I think she nails it with the increased interest angle, I loved the fans across the country paying attention to more than their own little world. CFB has always been national to me as I watch on Saturdays from 9 AM until after 1AM to catch as many games as I can. Then I browse the interwebs to get reaction from various team/fan sites until 3-4 AM.

    My only problem with the current situation is there is no solution for the 4 team model that creates the inequity, but this year was great at igniting the passion for getting it fixed. My only other “major” issue is the scheduling that layers too many quality TV games on top of one another, especially in the late afternoon and evening time slots. 2014 was a fantastic year for CFB, things will get better in the future.


    • CFB has always been national to me as I watch on Saturdays from 9 AM until after 1AM to catch as many games as I can.

      This has only been a reality the past 10 years or so with explosion of cable television though. While I respect your viewpoint on the whole playoff discussion, you sometimes seem to miss what folks like myself and the Senator are concerned about. I didn’t get attracted to college football because I consumed it on television from sun up to sun down watching games across this great nation of ours. I fell in love with it because my family is from Athens and we’ve been following the Bulldogs for three generations now.That regional draw is of no concern to the playoff overlords. I have no doubt that games will continue to be entertaining and many, many people will watch. However, the intensely passionate, regional foundation that made college football so very special to me is being largely ignored in chase of that national audience of casual interest. I don’t understand why folks are so surprised that some of us might not find this sport as special anymore once it reaches that tipping point where a TV audience in New York is more important to the decision makers than the 90K at the game.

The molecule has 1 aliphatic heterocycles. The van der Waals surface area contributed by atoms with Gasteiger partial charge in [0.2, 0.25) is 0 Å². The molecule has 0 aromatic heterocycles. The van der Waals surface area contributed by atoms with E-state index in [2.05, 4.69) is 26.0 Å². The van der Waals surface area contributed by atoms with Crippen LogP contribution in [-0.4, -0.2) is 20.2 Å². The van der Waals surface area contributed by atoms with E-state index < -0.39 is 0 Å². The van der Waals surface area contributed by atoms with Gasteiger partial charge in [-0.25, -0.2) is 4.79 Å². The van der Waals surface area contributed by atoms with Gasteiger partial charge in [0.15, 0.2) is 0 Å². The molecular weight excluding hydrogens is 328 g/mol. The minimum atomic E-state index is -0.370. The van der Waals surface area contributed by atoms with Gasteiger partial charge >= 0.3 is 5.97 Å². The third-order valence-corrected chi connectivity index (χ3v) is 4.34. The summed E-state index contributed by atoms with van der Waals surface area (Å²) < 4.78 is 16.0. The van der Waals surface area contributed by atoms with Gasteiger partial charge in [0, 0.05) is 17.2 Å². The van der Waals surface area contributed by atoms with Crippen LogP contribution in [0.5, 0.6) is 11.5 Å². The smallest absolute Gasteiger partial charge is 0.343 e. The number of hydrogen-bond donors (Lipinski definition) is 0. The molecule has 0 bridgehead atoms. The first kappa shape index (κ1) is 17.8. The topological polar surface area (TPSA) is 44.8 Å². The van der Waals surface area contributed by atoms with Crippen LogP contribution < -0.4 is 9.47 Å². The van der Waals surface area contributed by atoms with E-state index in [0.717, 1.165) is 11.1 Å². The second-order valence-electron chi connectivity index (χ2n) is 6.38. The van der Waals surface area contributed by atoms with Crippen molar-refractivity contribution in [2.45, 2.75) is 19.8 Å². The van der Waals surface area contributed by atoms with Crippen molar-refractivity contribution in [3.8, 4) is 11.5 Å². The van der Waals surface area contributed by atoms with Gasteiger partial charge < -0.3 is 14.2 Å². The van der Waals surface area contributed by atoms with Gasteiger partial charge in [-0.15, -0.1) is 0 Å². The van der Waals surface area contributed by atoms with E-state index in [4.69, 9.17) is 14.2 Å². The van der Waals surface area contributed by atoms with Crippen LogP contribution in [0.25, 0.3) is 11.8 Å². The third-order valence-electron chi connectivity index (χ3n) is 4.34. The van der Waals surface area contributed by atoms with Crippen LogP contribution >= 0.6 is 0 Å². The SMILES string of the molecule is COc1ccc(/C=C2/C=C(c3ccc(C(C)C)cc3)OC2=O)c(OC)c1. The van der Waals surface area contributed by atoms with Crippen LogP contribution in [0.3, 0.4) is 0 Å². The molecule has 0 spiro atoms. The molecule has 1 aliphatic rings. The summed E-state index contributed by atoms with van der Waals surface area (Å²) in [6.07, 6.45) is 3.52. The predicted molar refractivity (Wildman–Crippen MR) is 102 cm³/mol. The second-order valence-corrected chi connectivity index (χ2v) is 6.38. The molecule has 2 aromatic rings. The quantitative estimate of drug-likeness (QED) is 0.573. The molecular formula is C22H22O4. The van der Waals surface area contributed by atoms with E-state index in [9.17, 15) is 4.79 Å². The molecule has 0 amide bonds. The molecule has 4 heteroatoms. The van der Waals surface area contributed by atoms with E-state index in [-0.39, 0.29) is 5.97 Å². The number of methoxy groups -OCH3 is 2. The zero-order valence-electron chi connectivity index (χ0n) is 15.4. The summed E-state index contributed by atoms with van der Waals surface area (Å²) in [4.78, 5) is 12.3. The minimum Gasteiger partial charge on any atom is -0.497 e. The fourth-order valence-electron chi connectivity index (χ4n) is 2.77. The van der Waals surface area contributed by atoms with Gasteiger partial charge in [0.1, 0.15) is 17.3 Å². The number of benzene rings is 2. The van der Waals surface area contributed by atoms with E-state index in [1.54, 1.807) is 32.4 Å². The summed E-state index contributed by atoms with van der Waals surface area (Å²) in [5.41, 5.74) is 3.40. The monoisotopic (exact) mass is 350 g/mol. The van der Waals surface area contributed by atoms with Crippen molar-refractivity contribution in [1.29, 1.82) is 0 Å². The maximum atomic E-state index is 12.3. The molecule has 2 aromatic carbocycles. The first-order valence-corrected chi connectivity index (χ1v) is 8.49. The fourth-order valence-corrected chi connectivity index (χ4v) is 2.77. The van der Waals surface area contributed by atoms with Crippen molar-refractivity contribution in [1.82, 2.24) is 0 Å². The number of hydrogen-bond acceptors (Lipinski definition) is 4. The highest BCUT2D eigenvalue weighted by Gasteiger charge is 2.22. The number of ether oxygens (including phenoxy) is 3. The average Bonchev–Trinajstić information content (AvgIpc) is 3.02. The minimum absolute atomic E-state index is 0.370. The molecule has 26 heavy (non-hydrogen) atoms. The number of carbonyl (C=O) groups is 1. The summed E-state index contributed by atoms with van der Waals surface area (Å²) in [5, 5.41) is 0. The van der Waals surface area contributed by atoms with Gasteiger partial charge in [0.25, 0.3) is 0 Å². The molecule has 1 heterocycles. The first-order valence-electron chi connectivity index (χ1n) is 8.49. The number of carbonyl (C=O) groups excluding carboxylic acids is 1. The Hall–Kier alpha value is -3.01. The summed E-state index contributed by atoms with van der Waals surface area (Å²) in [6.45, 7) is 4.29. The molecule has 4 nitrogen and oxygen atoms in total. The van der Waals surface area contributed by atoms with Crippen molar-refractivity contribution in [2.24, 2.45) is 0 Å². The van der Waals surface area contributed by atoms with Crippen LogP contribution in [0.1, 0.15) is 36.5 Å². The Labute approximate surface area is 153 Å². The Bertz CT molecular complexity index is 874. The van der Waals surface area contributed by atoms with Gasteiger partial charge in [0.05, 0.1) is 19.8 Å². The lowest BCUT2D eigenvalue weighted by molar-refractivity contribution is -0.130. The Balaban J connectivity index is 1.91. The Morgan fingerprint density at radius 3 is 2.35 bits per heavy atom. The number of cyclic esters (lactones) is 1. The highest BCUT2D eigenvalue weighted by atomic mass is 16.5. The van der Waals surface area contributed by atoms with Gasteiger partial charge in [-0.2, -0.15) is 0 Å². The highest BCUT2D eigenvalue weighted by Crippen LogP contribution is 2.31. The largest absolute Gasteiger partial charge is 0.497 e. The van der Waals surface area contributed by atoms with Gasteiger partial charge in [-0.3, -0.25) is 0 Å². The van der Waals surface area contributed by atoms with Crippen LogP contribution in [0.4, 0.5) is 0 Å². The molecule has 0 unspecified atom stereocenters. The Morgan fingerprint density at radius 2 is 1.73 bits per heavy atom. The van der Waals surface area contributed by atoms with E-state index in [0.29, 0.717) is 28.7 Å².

• Macallanlover

        A little oversight on the “always” portion of that statement. Like you, I grew up with the railroad tracks and crowd on the bridge and truly love the pageantry of CFB. But in the past 15 years I have reduced my in-stadium experiences to a very select number of games, usually one a year either home, or away. I did so not because I don’t have wonderful memories of Saturday afternoons, and especially Saturday nights, but because I didn’t like the changes, and hassles, of attending games as much. Add to the explosion of games available on TV, the weak home schedules, and it became easier to cherry pick my times. That in no way means I don’t understand your position, and appreciate it.

        My point wasn’t so much about how I spend my Saturdays, or think that is right for everyone, it was that the first year of playoffs broadened the view of many fans who have only viewed it via the tunnel of their one team. I think that is healthy for the sport I love, but I don’t love the Dawgs any less. I lived in NC for many years where basketball practice got the Sunday front page position on the sports page while CFB was a small paragraph for Top 25 teams only and a list of scores. And in Philadelphia where those Top 25 teams got a box score in tiny font and three top four sentences of a handful of games. Then in TN where a “sports bar” that had 6-12 TVs would have them all on one game….the Vols.